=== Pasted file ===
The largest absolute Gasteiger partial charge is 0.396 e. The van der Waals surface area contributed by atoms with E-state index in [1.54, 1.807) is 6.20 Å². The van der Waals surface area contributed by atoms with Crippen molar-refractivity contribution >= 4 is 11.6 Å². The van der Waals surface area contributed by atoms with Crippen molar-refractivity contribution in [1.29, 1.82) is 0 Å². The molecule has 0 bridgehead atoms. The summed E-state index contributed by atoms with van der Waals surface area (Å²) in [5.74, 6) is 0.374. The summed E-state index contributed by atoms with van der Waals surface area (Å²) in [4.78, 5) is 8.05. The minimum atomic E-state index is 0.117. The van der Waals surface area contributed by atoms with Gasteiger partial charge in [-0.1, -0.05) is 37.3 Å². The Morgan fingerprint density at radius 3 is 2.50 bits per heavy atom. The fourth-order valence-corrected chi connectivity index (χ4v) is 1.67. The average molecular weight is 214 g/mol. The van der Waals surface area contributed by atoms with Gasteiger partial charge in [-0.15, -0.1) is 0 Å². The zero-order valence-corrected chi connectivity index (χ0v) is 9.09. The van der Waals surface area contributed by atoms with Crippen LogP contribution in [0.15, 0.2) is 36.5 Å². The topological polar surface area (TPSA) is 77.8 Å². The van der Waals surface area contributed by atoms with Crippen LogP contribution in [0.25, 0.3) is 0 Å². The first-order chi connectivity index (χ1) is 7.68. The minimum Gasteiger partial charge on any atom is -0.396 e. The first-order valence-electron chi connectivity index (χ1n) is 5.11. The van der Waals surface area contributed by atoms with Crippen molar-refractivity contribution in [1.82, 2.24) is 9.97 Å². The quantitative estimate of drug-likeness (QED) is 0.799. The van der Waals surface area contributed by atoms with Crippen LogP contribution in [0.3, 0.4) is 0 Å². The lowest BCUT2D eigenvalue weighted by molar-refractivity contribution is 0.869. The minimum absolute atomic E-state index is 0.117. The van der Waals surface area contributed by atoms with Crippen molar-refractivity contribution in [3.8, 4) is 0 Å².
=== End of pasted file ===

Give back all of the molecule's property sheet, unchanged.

The largest absolute Gasteiger partial charge is 0.396 e. The van der Waals surface area contributed by atoms with E-state index in [1.54, 1.807) is 6.20 Å². The van der Waals surface area contributed by atoms with Crippen molar-refractivity contribution >= 4 is 11.6 Å². The van der Waals surface area contributed by atoms with Crippen molar-refractivity contribution in [1.29, 1.82) is 0 Å². The molecule has 0 bridgehead atoms. The summed E-state index contributed by atoms with van der Waals surface area (Å²) in [5.74, 6) is 0.374. The summed E-state index contributed by atoms with van der Waals surface area (Å²) in [4.78, 5) is 8.05. The minimum atomic E-state index is 0.117. The van der Waals surface area contributed by atoms with Gasteiger partial charge in [-0.1, -0.05) is 37.3 Å². The Morgan fingerprint density at radius 3 is 2.50 bits per heavy atom. The fourth-order valence-corrected chi connectivity index (χ4v) is 1.67. The average molecular weight is 214 g/mol. The van der Waals surface area contributed by atoms with Gasteiger partial charge in [-0.15, -0.1) is 0 Å². The zero-order valence-corrected chi connectivity index (χ0v) is 9.09. The van der Waals surface area contributed by atoms with Crippen LogP contribution in [0.15, 0.2) is 36.5 Å². The topological polar surface area (TPSA) is 77.8 Å². The van der Waals surface area contributed by atoms with Crippen LogP contribution in [0.25, 0.3) is 0 Å². The first-order chi connectivity index (χ1) is 7.68. The minimum Gasteiger partial charge on any atom is -0.396 e. The first-order valence-electron chi connectivity index (χ1n) is 5.11. The van der Waals surface area contributed by atoms with Crippen molar-refractivity contribution in [1.82, 2.24) is 9.97 Å². The quantitative estimate of drug-likeness (QED) is 0.799. The van der Waals surface area contributed by atoms with Crippen LogP contribution in [0.3, 0.4) is 0 Å². The lowest BCUT2D eigenvalue weighted by molar-refractivity contribution is 0.869. The minimum absolute atomic E-state index is 0.117. The van der Waals surface area contributed by atoms with Crippen molar-refractivity contribution in [3.8, 4) is 0 Å².